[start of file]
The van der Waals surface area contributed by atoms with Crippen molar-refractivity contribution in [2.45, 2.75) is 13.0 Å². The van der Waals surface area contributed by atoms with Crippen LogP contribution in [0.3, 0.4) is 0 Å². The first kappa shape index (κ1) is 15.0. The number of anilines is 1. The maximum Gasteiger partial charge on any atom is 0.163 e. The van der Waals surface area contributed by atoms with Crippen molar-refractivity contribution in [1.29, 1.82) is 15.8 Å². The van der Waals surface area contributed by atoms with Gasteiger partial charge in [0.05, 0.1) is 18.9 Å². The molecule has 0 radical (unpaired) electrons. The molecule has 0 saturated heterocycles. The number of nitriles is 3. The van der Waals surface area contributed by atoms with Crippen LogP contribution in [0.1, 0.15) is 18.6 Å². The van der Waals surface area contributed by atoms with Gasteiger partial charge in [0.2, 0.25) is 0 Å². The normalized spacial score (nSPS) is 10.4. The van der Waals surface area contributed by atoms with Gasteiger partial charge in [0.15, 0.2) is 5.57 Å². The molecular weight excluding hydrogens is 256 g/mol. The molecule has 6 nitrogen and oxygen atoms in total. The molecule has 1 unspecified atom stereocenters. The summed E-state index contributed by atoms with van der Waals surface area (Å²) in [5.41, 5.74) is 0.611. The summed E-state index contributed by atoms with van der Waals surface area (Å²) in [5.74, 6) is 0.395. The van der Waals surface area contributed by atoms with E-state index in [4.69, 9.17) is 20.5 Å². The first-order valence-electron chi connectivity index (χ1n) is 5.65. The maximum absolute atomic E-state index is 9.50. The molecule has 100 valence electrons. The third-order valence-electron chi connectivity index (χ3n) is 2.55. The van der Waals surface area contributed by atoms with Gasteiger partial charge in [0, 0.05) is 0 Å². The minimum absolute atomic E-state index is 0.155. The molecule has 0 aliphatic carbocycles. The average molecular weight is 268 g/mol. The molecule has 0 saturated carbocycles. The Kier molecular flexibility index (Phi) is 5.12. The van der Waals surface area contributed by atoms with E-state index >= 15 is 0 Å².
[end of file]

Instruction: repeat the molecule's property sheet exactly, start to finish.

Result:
The van der Waals surface area contributed by atoms with Crippen molar-refractivity contribution in [2.45, 2.75) is 13.0 Å². The van der Waals surface area contributed by atoms with Crippen LogP contribution in [0.3, 0.4) is 0 Å². The first kappa shape index (κ1) is 15.0. The number of anilines is 1. The maximum Gasteiger partial charge on any atom is 0.163 e. The van der Waals surface area contributed by atoms with Crippen molar-refractivity contribution in [1.29, 1.82) is 15.8 Å². The van der Waals surface area contributed by atoms with Gasteiger partial charge in [0.05, 0.1) is 18.9 Å². The molecule has 0 radical (unpaired) electrons. The molecule has 0 saturated heterocycles. The number of nitriles is 3. The van der Waals surface area contributed by atoms with Crippen LogP contribution in [0.1, 0.15) is 18.6 Å². The van der Waals surface area contributed by atoms with Gasteiger partial charge in [0.2, 0.25) is 0 Å². The normalized spacial score (nSPS) is 10.4. The van der Waals surface area contributed by atoms with Gasteiger partial charge in [0.15, 0.2) is 5.57 Å². The molecular weight excluding hydrogens is 256 g/mol. The molecule has 6 nitrogen and oxygen atoms in total. The molecule has 1 unspecified atom stereocenters. The summed E-state index contributed by atoms with van der Waals surface area (Å²) in [5.41, 5.74) is 0.611. The summed E-state index contributed by atoms with van der Waals surface area (Å²) in [5.74, 6) is 0.395. The van der Waals surface area contributed by atoms with E-state index in [4.69, 9.17) is 20.5 Å². The first-order valence-electron chi connectivity index (χ1n) is 5.65. The maximum absolute atomic E-state index is 9.50. The molecule has 100 valence electrons. The third-order valence-electron chi connectivity index (χ3n) is 2.55. The van der Waals surface area contributed by atoms with Gasteiger partial charge in [0, 0.05) is 0 Å². The minimum absolute atomic E-state index is 0.155. The molecule has 0 aliphatic carbocycles. The average molecular weight is 268 g/mol. The molecule has 0 saturated carbocycles. The Kier molecular flexibility index (Phi) is 5.12. The van der Waals surface area contributed by atoms with E-state index >= 15 is 0 Å².